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38 Cards in this Set

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  • Back
Christianity Based on emotionalism and spirituality. Zealous preaching and dissemination of the gospel, as through missionary work.
Indentured Servitude
The Virginia Company devised the system of indentured servitude in the late 1610s to finance the recruitment and transport of workers from England to the colony. Those unable to afford an Atlantic passage could "borrow" the needed funds. In return for their passage, maintenance during their service, and certain "freedom dues" at the end of the term, servants signed contracts or
"indentures" to work for their masters for a fixed number of years. Servitude played a major role in the settlement of the colonies. During the colonial era, some 200,000 to 300,000 servants came to British mainland North America, accounting for one-half to two-thirds of all European immigrants.
Joint-Stock Company
A joint stock company is a type of business partnership in which the capital is formed by the individual contributions of a group of shareholders. Certificates of ownership or stocks are issued by the company in return for each contribution, and the shareholders are free to transfer their ownership interest at any time by selling their stockholding to others.
An economic doctrine that flourished in Europe from the sixteenth to the eighteenth centuries. Mercantilists held that a nation's wealth consisted primarily in the amount of gold and silver in its treasury. Accordingly, mercantilist governments imposed extensive restrictions on their economies to ensure a surplus of exports over imports. In the eighteenth century, mercantilism was challenged by the doctrine of laissez-faire.
Middle Passage
The Middle Passage Atlantic slave trade transported African people from Africa to markets in North America, South America and the Caribbean (The Americas). It was called the Middle Passage because the slave trade was a form of Triangular trade; ships left Europe for African markets, sailed to Africa where the goods were sold or traded for people in the African slave markets, then sailed to the Americas and Caribbean (West Indies) where the Africans were sold or traded for goods for European markets, and then returned to Europe.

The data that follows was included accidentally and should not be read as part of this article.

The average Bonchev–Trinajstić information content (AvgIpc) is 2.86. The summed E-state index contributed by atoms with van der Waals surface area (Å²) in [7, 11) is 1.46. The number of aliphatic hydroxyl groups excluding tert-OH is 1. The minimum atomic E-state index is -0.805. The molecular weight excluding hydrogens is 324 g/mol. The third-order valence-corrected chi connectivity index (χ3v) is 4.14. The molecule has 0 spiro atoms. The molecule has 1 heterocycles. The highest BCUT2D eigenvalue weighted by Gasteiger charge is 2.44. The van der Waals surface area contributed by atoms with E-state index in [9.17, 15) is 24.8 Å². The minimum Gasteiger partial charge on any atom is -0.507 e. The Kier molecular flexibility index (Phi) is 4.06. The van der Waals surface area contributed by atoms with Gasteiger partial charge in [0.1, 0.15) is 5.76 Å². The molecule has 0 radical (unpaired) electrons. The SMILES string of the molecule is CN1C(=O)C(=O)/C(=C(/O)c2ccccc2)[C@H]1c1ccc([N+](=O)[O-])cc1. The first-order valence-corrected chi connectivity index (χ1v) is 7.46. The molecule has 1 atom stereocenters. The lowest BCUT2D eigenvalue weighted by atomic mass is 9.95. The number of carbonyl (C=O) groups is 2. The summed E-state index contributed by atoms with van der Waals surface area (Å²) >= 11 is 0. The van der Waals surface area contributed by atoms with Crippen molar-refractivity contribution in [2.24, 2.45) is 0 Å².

Proprietary Colony
colony owned by one person , who usually recieved the land as a gift from the king
Royal Colony
The king Owned the colonies and could exert greater control over its governments than a proprietary colony.
Salutary Neglect
The term "salutary neglect" refers to the English policy of interfering very little in colonial affairs from about 1690 to 1760. During these years the colonists were given a good deal of autonomy in local matters, and the English king and parliament rarely legislated constraints of any kind. In turn, the colonists supported England. At the end of the Seven Year's War, England began to assert more control over the American colonists, levying taxes and trade regulations, to the objection of the colonists.
A tariff is a tax or duty imposed by one nation on the imported goods or services of another nation.
Bacon's Rebellion
Took place on Virgina's western fronteir in 1670s. Sir William Berkeley (royal governor) crrated tension between the original settlers of the Tidwater region and the more recent "backcountry" settlers. The backcounty settlers had settled in native Americna territory putting themselves in great danger. The settlers soon believed that the gov. was not making a good enough effort to protect them and that the gov. was using them as a "human sheild" to protect wealtheir colonists in the east. Nathaniel Bacon rallied the settlers to attack both the Doegs and the Susquehannocks and then the colonial governor. They Marched on Jamestown and burned it to the ground. after bacon died of dysentery, the rebellion disolved.
Glorious Revolution (In England)
In England's bloodless Glorious Revolution of 1688, James II was overthrown, and Parliament replaced him with his daughter Mary and her husband, William of Orange. American colonists greeted the news with enthusiasm because James II had sought to check the growing American trend toward self-governance. Besides using the Navigation Acts to reduce colonial economic independence, he had revoked many privileges granted in the early colonial charters. The chief target of this "reform" was Puritan New England, which had refused to allow freedom of religion and had enacted many laws that conflicted with English practice. In 1686 all the colonies from New Jersey to Maine had been incorporated into the Dominion of New England with the autocratic Sir Edmund Andros as governor.
Great Awakening
religious revivalism between 1730s-1760s. 2 leaders: